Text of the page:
A New Type of Anti-HIV Drugs: Fusion Inhibitors
The fusion inhibitor that is the furthest along in development is called T-20. It interferes with HIV entering a cell by binding to part of the HIV envelope.
It is well known by persons with HIV, their friends and families, and their healthcare providers that there are problems (as well as benefits) with the current anti-HIV treatments, also known as antiretrovirals. We don't have therapy for HIV that is curative, so people who need and choose treatment will be taking it for a long time. No one antiretroviral drug is powerful enough to suppress HIV by itself, so the current drugs have to be taken in combination with multiple others. Many people have trouble taking antiretrovirals, including problems with side effects or trouble taking pills on the right schedule, which may be very complex. For some people, antiretroviral therapy may not suppress their HIV or may only suppress it temporarily. Thus, we need drugs that are more powerful, have fewer side effects, and are easier to take.
There are many potential new anti-HIV drugs under investigation. Many of these drugs work the same way as the current therapies, but are hoped to be more potent, work against strains of HIV that are resistant to current agents, or have fewer side effects. There are some other investigational drugs that inhibit HIV by a different way. At least two such drugs have been shown to have anti-HIV effects in humans.
What is This New Target?
In order to understand this new target, you need to know that HIV attaches to the surface of certain cells, enters the cell, and goes through several steps to make more copies of itself. The new viruses are then released from the cell and go on to attach to and infect other cells. Currently available antiretrovirals inhibit HIV by interfering with steps inside the cell. The new target is on the outside (surface) of the cell. The process of the virus attaching to the cell surface is called fusion. Drugs that inhibit this process are called fusion inhibitors. This process has multiple steps, and different fusion inhibitors are designed to interfere with different parts of this process. When HIV attaches to the surface of a cell, a specific part of HIV (its envelope) attaches to a specific place on the cell surface (a protein or receptor). The main receptor that HIV attaches to is called CD4, but there are also other receptors (called co-receptors) that are essential to this process. Examples of other co-receptors are CCR5 and CXCR4.
What are These New Drugs Called and What Do We Know About Them?
The fusion inhibitor that is the furthest along in development is called T-20 (formerly pentafusion). It interferes with HIV entering a cell by binding to part of the HIV envelope called gp41. Studies in people have shown that T-20 can decrease HIV RNA (viral load) in blood, proving the concept that a fusion inhibitor can suppress HIV. Most of the experience with T-20 has been in patients who have taken other antiretrovirals. One study was done in persons with HIV who had used a median of 11 previous drugs. When they were given T-20 and other antiretrovirals (selected on the basis of the results of resistance testing), 55% to 60% had at least a 1 log decrease in HIV RNA and one third had HIV RNA decrease to less than 400 copies/mL after 16 weeks. (A 1 log decrease means a 10 times decrease in HIV RNA.) It is hard to know exactly what role T-20 played in the viral load decrease, but it shows that when T-20 is given in combination with other drugs, HIV can be suppressed even in patients who have had lots of previous treatment.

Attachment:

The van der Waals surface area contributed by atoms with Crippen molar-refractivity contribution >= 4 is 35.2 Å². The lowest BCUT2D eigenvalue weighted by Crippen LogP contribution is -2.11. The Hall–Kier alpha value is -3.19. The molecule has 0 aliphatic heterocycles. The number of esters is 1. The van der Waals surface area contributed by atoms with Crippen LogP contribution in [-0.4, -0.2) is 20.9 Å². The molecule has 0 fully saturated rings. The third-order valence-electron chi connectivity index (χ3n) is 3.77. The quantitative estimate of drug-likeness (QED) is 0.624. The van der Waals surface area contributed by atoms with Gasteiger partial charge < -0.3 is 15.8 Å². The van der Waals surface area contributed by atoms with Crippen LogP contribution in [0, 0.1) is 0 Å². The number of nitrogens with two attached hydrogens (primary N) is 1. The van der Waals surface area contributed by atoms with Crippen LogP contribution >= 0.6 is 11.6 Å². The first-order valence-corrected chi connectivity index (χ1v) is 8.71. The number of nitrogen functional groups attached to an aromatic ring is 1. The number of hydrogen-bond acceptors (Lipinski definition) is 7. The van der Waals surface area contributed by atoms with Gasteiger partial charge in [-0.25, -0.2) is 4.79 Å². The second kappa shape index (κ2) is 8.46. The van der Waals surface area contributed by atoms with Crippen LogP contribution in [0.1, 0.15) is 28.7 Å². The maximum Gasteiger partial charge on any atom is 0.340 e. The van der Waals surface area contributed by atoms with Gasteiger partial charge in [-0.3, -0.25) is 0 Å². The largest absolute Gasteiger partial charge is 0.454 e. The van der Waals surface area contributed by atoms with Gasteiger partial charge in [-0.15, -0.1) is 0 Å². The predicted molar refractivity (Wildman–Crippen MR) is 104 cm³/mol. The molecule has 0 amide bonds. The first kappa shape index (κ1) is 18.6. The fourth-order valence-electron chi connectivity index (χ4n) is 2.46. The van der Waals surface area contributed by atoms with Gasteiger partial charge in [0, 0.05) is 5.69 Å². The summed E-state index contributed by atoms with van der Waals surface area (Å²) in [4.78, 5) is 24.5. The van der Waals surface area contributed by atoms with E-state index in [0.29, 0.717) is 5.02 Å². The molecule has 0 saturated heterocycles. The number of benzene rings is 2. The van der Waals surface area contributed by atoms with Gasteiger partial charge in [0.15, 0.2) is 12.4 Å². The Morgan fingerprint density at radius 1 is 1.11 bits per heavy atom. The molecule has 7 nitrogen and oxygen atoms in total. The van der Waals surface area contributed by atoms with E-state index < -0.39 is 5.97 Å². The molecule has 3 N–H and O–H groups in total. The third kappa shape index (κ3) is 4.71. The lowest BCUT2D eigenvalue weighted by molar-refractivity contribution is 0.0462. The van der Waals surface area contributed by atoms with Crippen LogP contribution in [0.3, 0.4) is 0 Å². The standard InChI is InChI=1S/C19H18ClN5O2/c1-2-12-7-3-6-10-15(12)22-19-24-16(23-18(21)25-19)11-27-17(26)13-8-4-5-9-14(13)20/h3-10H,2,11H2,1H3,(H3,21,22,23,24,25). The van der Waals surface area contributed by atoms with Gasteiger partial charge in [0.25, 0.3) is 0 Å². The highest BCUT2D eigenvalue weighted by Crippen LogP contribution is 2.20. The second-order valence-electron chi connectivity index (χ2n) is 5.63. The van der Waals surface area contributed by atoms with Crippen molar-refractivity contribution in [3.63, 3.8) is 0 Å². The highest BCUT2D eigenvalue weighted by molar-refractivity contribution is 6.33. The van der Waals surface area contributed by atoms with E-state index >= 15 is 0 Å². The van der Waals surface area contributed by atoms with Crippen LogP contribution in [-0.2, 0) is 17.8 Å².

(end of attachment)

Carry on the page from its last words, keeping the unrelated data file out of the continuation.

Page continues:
The main issue with T-20 (and with all of the fusion inhibitors currently) is that the drug isn't orally absorbed, and must be given by daily injection under the skin, like insulin. The main side effect seen with T-20 is mild to moderate reactions at the site of the T-20 injections. Another issue is that resistance to T-20 has been seen. T-20 is currently available only via research studies.
The makers of T-20 have designed another fusion inhibitor called T-1249, which also binds to gp41, and which they hope will be more difficult for HIV to develop resistance to. Studies in humans are starting, and it too must be administered by an injection under the skin.
This compound is a protein that has part of the CD4 protein and part of a human antibody (immunoglobulin G). In vitro (in the test tube) and in an animal model, PRO 542 has anti-HIV activity. Very early results from the first human study of PRO 542 have been reported. Single injections of PRO 542 have been given to three to six people at one of four doses. At the highest dose, decreases in HIV RNA were seen, with no significant side effects. Additional studies with more people treated for longer will be of interest.
In vitro (in the test tube), AMD-3100 has been shown to bind the co-receptor CXCR4 and inhibit HIV. AMD-3100 has been safe in animals and in a small study of normal volunteers. The first study of AMD-3100 in HIV-infected patients is going on now in three places, including the University of Washington AIDS Clinical Trials Unit. It will prove whether this compound has anti-HIV activity in people. Like the other fusion inhibitors, AMD-3100 is not absorbed orally. For this first study, the drug is being given by continuous infusion into a vein for 10 days.